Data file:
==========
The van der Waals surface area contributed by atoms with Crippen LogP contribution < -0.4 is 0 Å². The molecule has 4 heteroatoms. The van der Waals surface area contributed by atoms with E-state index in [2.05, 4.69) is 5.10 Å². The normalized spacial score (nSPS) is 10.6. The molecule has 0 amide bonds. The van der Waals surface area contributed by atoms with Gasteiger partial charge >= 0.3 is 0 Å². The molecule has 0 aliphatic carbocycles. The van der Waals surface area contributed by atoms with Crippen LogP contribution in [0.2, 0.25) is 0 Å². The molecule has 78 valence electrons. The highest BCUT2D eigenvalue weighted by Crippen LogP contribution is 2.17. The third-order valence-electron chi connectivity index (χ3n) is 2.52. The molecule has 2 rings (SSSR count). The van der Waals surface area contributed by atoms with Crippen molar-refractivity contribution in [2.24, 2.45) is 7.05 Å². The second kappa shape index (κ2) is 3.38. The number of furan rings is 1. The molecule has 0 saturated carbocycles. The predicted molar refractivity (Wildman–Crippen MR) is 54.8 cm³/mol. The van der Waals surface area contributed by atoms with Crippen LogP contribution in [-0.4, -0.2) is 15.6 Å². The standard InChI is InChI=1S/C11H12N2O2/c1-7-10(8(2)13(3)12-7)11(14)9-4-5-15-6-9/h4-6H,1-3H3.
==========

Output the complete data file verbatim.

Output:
The van der Waals surface area contributed by atoms with Crippen LogP contribution < -0.4 is 0 Å². The molecule has 4 heteroatoms. The van der Waals surface area contributed by atoms with E-state index in [2.05, 4.69) is 5.10 Å². The normalized spacial score (nSPS) is 10.6. The molecule has 0 amide bonds. The van der Waals surface area contributed by atoms with Gasteiger partial charge >= 0.3 is 0 Å². The molecule has 0 aliphatic carbocycles. The van der Waals surface area contributed by atoms with Crippen LogP contribution in [0.2, 0.25) is 0 Å². The molecule has 78 valence electrons. The highest BCUT2D eigenvalue weighted by Crippen LogP contribution is 2.17. The third-order valence-electron chi connectivity index (χ3n) is 2.52. The molecule has 2 rings (SSSR count). The van der Waals surface area contributed by atoms with Crippen molar-refractivity contribution in [2.24, 2.45) is 7.05 Å². The second kappa shape index (κ2) is 3.38. The number of furan rings is 1. The molecule has 0 saturated carbocycles. The predicted molar refractivity (Wildman–Crippen MR) is 54.8 cm³/mol. The van der Waals surface area contributed by atoms with Crippen LogP contribution in [-0.4, -0.2) is 15.6 Å². The standard InChI is InChI=1S/C11H12N2O2/c1-7-10(8(2)13(3)12-7)11(14)9-4-5-15-6-9/h4-6H,1-3H3.